Finance

Billionaire investor David Einhorn says the speculative market bubble peaked last year — and warns the Fed may struggle to curb inflation

David Einhorn.REUTERS/Keith Bedford

  • David Einhorn said the speculative bubble in financial markets peaked a year ago.

  • The Greenlight Capital boss warned the Fed’s rate hikes might not curb inflation.

  • Einhorn predicted an economic slowdown, touted copper, and bemoaned the passive-investing boom.

Billionaire investor David Einhorn asserted that the speculative bubble in markets peaked last February, and warned the Federal Reserve might struggle to rein in inflation, speaking in a recent two-part RealVision interview.

The Greenlight Capital boss also predicted a US economic slowdown, explained why he’s bullish on copper, and sounded the alarm on passive investing.

Einhorn blamed loose monetary and fiscal policies for an “enormous bubble” in recent years, but said the market mania peaked last year.

“The speculative stuff that I thought was truly insane a year ago — it’s derated very, very substantially,” he said.

“The top for that thing really popped last February,” he added, drawing a comparison to the dot-com bubble bursting in March 2000.

Einhorn predicted that some goods and services would continue to rise in price, and said some inflation isn’t being reflected in official estimates. As a result, the Fed trimming its balance sheet and gradually hiking interest rates might not be a sufficient response to inflation.

“It’s not clear to me that that will be enough to get it under control,” he said.

Einhorn suggested US gross domestic product would suffer this year from a combination of stimulus being reduced, consumers spending less as higher rates hit their portfolios, and fewer people returning to work, compared with last year.

“There’s going to be somewhat of a slowdown, regardless of what the Fed does,” he said, cautioning that the downturn could morph into a recession.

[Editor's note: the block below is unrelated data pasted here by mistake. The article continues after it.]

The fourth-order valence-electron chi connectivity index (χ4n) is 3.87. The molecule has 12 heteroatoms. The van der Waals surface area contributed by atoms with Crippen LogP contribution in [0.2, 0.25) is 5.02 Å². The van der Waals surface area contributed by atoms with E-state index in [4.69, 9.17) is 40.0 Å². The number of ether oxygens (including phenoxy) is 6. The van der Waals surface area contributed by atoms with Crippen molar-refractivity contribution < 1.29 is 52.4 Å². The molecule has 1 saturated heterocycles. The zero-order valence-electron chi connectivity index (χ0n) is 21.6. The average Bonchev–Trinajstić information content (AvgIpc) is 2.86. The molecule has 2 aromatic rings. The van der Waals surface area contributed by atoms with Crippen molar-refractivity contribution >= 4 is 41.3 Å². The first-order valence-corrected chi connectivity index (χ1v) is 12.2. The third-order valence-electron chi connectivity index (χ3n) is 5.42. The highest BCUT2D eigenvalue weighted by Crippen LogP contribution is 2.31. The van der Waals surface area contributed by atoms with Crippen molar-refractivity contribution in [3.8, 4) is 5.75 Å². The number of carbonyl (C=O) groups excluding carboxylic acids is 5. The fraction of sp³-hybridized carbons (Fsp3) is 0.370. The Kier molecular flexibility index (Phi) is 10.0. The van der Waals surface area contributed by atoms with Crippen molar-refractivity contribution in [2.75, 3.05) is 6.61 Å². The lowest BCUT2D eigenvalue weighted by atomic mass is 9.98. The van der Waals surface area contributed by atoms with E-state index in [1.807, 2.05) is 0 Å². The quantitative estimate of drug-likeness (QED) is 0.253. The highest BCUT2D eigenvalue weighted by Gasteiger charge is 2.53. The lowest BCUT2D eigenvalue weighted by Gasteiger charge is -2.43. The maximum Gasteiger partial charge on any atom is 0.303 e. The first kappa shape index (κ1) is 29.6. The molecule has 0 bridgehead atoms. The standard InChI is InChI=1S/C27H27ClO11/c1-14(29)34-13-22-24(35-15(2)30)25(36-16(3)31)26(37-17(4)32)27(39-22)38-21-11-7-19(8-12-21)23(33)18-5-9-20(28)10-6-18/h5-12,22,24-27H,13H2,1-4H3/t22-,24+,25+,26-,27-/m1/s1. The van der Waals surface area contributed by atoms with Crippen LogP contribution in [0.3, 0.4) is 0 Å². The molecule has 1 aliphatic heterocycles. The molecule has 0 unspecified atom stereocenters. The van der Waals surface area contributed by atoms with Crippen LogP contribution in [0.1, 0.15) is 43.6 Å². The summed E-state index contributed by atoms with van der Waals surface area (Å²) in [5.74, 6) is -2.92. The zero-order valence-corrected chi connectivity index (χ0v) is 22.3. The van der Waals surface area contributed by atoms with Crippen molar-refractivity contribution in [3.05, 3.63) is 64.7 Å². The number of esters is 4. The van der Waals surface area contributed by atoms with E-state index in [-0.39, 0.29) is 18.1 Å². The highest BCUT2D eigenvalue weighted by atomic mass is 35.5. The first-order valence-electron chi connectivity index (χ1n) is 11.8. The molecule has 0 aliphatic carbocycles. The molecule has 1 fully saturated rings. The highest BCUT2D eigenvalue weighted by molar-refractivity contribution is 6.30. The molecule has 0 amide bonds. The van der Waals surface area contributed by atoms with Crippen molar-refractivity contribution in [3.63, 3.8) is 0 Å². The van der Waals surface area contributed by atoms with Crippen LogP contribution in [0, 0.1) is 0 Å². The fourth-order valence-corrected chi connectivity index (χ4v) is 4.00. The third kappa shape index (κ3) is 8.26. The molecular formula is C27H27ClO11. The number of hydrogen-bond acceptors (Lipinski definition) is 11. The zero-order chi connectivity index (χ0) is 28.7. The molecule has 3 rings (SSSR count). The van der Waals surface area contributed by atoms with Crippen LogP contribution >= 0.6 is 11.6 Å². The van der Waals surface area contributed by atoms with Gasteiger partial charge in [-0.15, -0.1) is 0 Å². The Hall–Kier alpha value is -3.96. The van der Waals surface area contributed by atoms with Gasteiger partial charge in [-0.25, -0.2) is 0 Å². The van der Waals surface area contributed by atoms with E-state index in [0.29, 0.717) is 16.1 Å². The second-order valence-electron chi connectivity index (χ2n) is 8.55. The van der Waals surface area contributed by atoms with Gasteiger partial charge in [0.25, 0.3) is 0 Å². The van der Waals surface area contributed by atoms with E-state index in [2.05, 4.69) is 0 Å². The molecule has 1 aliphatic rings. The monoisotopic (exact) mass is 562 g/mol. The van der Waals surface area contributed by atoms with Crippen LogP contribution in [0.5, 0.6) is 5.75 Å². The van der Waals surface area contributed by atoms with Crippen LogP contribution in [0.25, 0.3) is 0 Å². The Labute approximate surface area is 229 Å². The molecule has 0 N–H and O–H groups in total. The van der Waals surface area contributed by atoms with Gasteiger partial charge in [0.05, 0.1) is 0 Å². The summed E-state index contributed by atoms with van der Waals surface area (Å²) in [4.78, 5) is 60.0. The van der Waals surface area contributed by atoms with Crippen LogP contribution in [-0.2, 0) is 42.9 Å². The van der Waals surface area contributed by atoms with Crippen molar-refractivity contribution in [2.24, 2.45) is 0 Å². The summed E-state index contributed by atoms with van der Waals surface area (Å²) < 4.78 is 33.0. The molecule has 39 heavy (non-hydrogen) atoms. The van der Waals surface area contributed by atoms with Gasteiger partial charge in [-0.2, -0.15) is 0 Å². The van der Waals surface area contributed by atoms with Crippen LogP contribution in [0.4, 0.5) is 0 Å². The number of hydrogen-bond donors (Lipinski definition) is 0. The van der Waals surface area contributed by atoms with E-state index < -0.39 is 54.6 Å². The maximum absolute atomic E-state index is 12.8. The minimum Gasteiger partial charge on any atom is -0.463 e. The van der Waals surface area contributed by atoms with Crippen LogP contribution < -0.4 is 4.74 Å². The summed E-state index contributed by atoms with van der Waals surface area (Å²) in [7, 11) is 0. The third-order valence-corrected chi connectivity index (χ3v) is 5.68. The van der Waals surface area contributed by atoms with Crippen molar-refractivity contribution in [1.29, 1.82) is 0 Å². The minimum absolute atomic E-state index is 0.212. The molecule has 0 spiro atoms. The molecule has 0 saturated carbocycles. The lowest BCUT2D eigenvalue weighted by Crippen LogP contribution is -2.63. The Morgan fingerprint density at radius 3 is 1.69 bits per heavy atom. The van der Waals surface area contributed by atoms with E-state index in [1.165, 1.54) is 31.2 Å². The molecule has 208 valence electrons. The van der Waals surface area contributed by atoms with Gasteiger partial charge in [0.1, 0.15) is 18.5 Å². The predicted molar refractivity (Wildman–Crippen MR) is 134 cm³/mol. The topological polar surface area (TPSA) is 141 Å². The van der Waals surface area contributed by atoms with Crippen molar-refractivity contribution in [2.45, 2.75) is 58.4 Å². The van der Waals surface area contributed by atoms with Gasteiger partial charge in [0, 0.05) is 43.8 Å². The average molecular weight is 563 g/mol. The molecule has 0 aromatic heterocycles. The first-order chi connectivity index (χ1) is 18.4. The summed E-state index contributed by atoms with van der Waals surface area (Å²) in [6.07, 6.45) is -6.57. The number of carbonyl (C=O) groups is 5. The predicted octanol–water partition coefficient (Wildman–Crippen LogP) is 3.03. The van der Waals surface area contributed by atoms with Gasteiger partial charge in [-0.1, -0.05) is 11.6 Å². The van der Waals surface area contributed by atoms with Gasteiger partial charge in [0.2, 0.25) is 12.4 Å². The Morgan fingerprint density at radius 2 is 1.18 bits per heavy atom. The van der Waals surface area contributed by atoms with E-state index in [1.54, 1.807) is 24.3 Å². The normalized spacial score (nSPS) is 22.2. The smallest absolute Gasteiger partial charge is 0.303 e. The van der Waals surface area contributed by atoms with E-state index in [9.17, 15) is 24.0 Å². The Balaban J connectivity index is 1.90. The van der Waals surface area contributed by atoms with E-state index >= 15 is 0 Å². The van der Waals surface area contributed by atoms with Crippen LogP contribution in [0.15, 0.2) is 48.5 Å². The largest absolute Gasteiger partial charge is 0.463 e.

The Greenlight boss, who revealed a short bet against Tesla last quarter, touted copper as a shrewd play on the transition to electric transportation. He noted the metal is widely used in both electric vehicles and charging infrastructure.

“It doesn’t really matter which electric-vehicle company wins the battle,” he said. “You don’t have to pick a winner, you just have to understand that change is happening in a broader way. And unlike electric-vehicle companies, you’re not paying a very high multiple or a high price to participate.”

Finally, the Greenlight boss flagged several problems with the massive scale of passive investing today. Passive funds own so much of the market that they don’t care how a particular stock performs, making it harder for activist investors to secure their support when pushing for changes at a specific company, Einhorn said.

Some passive investors are also less concerned about effective capital allocation than they are about checking the boxes on their environmental and diversity agendas, Einhorn continued. As a result, company executives are focusing more on social initiatives than on product quality, costs, sales, and other business imperatives, he said.

Moreover, when passive funds invest in market-capitalization weighted indices, they put the most money in the biggest companies, driving the prices of overvalued companies even higher, Einhorn said.

They also account for so much of the money in markets that they’ve become price makers instead of price takers, and can no longer trust the market to value companies fairly, he said.

“You wind up, very likely, with a substantial misvaluation and misallocation of capital,” Einhorn said. “Investors in these passive funds ultimately bear the burden of that.”

Legendary stock-picker Peter Lynch and Michael Burry, the investor of “The Big Short” fame, have expressed similar concerns about passive investing.

Lynch cautioned investors they’re missing out on market-beating returns. Burry warned index funds and exchange-traded funds were driving stocks to dangerous heights, stifling shareholder activism, and sapping interest in smaller, undervalued securities around the world.

Read the original article on Business Insider

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